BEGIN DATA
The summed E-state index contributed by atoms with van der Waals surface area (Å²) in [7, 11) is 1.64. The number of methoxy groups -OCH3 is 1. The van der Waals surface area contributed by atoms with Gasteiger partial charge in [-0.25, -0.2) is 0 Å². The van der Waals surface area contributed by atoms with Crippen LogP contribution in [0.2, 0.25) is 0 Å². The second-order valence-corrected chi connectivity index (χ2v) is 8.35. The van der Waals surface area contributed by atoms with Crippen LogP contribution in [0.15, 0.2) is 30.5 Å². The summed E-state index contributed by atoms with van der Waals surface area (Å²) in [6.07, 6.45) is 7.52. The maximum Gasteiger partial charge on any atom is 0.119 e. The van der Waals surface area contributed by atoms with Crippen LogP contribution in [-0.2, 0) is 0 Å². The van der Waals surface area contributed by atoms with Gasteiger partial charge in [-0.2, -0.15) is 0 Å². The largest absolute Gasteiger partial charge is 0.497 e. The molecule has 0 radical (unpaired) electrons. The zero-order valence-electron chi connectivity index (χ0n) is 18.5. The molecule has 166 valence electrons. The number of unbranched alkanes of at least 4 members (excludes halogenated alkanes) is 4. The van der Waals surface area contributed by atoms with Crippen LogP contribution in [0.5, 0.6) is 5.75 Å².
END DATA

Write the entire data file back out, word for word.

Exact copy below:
The summed E-state index contributed by atoms with van der Waals surface area (Å²) in [7, 11) is 1.64. The number of methoxy groups -OCH3 is 1. The van der Waals surface area contributed by atoms with Gasteiger partial charge in [-0.25, -0.2) is 0 Å². The van der Waals surface area contributed by atoms with Crippen LogP contribution in [0.2, 0.25) is 0 Å². The second-order valence-corrected chi connectivity index (χ2v) is 8.35. The van der Waals surface area contributed by atoms with Crippen LogP contribution in [0.15, 0.2) is 30.5 Å². The summed E-state index contributed by atoms with van der Waals surface area (Å²) in [6.07, 6.45) is 7.52. The maximum Gasteiger partial charge on any atom is 0.119 e. The van der Waals surface area contributed by atoms with Crippen LogP contribution in [-0.2, 0) is 0 Å². The van der Waals surface area contributed by atoms with Gasteiger partial charge in [-0.2, -0.15) is 0 Å². The largest absolute Gasteiger partial charge is 0.497 e. The molecule has 0 radical (unpaired) electrons. The zero-order valence-electron chi connectivity index (χ0n) is 18.5. The molecule has 166 valence electrons. The number of unbranched alkanes of at least 4 members (excludes halogenated alkanes) is 4. The van der Waals surface area contributed by atoms with Crippen LogP contribution in [0.5, 0.6) is 5.75 Å².